Brock explains that Hirth is wanted in Canada for murder but while the US border guards are sympathetic to his plea, they cannot find any official reason to send him back to Canada. Brock then points out that Hirth is locked in the express freight compartment of the baggage car, but is not listed on the freight manifest. The US guards are happy to accept this pretext and send the car, along with Hirth and Brock, back to Canada as "improperly manifested cargo". The film ends with the train reversing to Canada and Brock about to pummel Hirth in the boxcar.


U-boat crew[edit]



  • Theodore Salt and O.W. Fonger as the United States Customs Officers


Powell's interest in making a propaganda film set in Canada to aid the British war effort dovetailed with some of Pressburger's work. Although only a concept during pre-production, a screenplay began to be formulated based on Pressburger's idea to replicate the Ten Little Indians scenario of people being removed from a group, one by one.[9] While Powell and Pressburger developed the screenplay, additional photography was assembled of the scope and breadth of Canada. All the opening "travelogue" footage was shot by Freddie Young with a hand-held camera out the windows of various aircraft, trains and automobiles on an initial trip across Canada.[10]

The U-boat was built by Harry Roper of Halifax, Nova Scotia and towed to Corner Brook Newfoundland, where it was "shot down" by the Royal Canadian Air Force (RCAF) Lockheed Hudson bombers in the Strait of Belle Isle at the beginning of the film.[9] Powell forgot that Newfoundland was at the time a Crown Colony, not a part of Canada. As a result, when they moved the full-sized submarine model there, it was impounded by Customs & Excise, which demanded that import duty be paid. Powell had to appeal to the Governor of Newfoundland, citing the film's contribution to the war effort.[11][12]

The "U-37" carried two 1,000 lb bombs supplied by the RCAF. Powell did not tell the actors that they were aboard, as he thought that they might become nervous. The actors were replaced by dummies before the bombs were detonated.[13] Michael Powell's voice can be heard faintly in some of the submarine scenes. Once, when the camera boat almost collides with the submarine, Powell says "Keep rolling."[13] The men in the lifeboat at the start of the film were mainly local merchant seamen, many of whom had already been torpedoed.[13]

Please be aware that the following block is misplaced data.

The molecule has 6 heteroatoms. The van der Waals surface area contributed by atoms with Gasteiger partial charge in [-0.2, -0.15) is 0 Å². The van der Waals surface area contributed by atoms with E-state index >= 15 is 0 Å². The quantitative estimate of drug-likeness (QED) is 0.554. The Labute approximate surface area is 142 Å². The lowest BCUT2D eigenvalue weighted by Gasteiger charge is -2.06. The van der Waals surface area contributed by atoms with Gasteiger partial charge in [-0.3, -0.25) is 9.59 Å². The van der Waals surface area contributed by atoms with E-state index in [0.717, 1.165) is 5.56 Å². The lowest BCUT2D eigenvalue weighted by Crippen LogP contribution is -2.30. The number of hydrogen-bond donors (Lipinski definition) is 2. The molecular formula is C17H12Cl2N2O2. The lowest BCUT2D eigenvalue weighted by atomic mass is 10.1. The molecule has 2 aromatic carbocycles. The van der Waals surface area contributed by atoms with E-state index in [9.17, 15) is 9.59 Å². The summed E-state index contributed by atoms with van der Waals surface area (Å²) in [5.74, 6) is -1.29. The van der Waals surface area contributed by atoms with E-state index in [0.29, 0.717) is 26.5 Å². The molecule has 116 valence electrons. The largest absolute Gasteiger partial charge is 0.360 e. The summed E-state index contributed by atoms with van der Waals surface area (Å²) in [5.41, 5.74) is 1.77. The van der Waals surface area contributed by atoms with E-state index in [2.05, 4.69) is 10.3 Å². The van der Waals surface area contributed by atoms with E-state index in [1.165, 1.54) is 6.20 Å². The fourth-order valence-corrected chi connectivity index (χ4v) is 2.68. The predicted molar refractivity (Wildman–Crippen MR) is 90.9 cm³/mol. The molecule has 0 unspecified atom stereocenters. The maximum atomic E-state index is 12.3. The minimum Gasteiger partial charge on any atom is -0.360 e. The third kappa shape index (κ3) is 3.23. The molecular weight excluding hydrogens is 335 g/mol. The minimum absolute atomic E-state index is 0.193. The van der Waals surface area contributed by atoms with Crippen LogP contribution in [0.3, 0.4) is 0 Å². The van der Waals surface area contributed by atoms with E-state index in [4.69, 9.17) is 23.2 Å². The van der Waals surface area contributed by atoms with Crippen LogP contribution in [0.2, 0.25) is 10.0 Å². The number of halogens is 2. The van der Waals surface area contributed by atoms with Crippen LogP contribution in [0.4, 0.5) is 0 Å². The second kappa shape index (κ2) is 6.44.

One of the camera grips, Canadian teenager William Leslie Falardeau, also played an aviator on the rescue floatplane as it arrived at Cape Wolstenholme. In the film, he was shot and apparently killed by the Nazis before they commandeered the aircraft.[14] A second role for him was as a double for Raymond Massey in a few scenes.[15] Before the film was released, Falardeau became an RCAF pilot and was killed at age 19 in an aircraft accident in Britain.[16]

Lovell nearly drowned in the scene where the commandeered floatplane crashes. Even those who could swim (which Lovell could not) became flustered when the aircraft sank faster than anticipated; the stink bomb that was thrown in to "heighten the turmoil" added greatly to the chaos. A member of the camera crew jumped in and saved the actor.[13]

The Hutterites near Winnipeg allowed the film company into their community. Like the better known Amish, they live in simple, self-sufficient communities, leading an austere, strict lifestyle. Elisabeth Bergner was originally cast in the role of Anna. When a Hutterite woman saw Bergner painting her nails and smoking, she became so incensed that she rushed up, knocked the cigarette from the actress's mouth and slapped her in the face. Powell had to make peace with the community and with the outraged star. Bergner later deserted the film, refusing to come back to Britain for the studio scenes. It is believed that, as an ex-German national, she feared for her life if the Nazis were to invade. Glynis Johns stepped in to replace Bergner, a rare instance of an established star standing in for a lesser-known actress.[17] The initial long shots of Anna are of Bergner. For the scene where the Hutterites listen to Eric Portman's impassioned pro-Nazi speech, the actors were all "hand picked faces". Over half were refugees from Hitler.[9]

Notable crew members included David Lean as editor. Raymond Massey's brother Vincent Massey, then Canadian High Commissioner to the United Kingdom and future Governor General, read the prologue.

Arthur Horman did a week's uncredited work on the script in Montreal, writing the Laurence Olivier and Raymond Massey sequences. He later wrote Desperate Journey, which has a similar story.[3]

Ralph Vaughan Williams provided the stirring music, his first film score. It was directed by Muir Mathieson and performed by the London Symphony Orchestra. Along with the credits for the actors before the title at the beginning of the film, there is a credit for 'The music of Ralph Vaughan Williams'.

The film was meant to cost £60,000 but ended up costing £120,000.[1]

American release[edit]

The film was picked up by Columbia Pictures for a 1942 American release and retitled The Invaders. American censors cut 19 minutes from the film including the speech by the fanatical Nazi commander who claims that Eskimos are "sub-apes like Negroes, only one step above the Jews", which was removed to avoid offending segregationists in the American South.[18] On the set of The Talk of the Town the American film trailer was made under the title It Happened One Noon. with stars Cary Grant, Jean Arthur and Ronald Colman telling director George Stevens about their seeing the exciting film during a two-hour lunch break.

Continuity problems[edit]